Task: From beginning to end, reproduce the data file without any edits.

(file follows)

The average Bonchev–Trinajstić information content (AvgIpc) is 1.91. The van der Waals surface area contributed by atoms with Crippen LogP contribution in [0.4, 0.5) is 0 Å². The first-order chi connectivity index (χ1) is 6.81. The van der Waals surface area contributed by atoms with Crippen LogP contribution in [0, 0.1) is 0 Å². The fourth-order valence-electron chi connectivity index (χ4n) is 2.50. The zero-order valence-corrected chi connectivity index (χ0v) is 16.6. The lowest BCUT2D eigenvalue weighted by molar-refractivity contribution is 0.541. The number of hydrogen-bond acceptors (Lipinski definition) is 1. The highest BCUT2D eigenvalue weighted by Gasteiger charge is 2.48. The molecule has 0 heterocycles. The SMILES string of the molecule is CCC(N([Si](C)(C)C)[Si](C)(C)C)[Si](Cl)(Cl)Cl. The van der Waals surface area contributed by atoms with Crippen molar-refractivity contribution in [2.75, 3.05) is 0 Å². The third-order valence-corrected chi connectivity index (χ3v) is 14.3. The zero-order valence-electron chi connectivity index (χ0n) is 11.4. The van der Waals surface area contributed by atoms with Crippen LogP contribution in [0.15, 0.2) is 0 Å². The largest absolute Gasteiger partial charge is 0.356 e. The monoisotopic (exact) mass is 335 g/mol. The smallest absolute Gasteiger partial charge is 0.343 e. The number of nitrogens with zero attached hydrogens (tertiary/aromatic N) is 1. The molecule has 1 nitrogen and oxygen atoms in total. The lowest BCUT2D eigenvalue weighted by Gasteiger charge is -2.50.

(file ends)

The average Bonchev–Trinajstić information content (AvgIpc) is 1.91. The van der Waals surface area contributed by atoms with Crippen LogP contribution in [0.4, 0.5) is 0 Å². The first-order chi connectivity index (χ1) is 6.81. The van der Waals surface area contributed by atoms with Crippen LogP contribution in [0, 0.1) is 0 Å². The fourth-order valence-electron chi connectivity index (χ4n) is 2.50. The zero-order valence-corrected chi connectivity index (χ0v) is 16.6. The lowest BCUT2D eigenvalue weighted by molar-refractivity contribution is 0.541. The number of hydrogen-bond acceptors (Lipinski definition) is 1. The highest BCUT2D eigenvalue weighted by Gasteiger charge is 2.48. The molecule has 0 heterocycles. The SMILES string of the molecule is CCC(N([Si](C)(C)C)[Si](C)(C)C)[Si](Cl)(Cl)Cl. The van der Waals surface area contributed by atoms with Crippen molar-refractivity contribution in [2.75, 3.05) is 0 Å². The third-order valence-corrected chi connectivity index (χ3v) is 14.3. The zero-order valence-electron chi connectivity index (χ0n) is 11.4. The van der Waals surface area contributed by atoms with Crippen LogP contribution in [0.15, 0.2) is 0 Å². The largest absolute Gasteiger partial charge is 0.356 e. The monoisotopic (exact) mass is 335 g/mol. The smallest absolute Gasteiger partial charge is 0.343 e. The number of nitrogens with zero attached hydrogens (tertiary/aromatic N) is 1. The molecule has 1 nitrogen and oxygen atoms in total. The lowest BCUT2D eigenvalue weighted by Gasteiger charge is -2.50.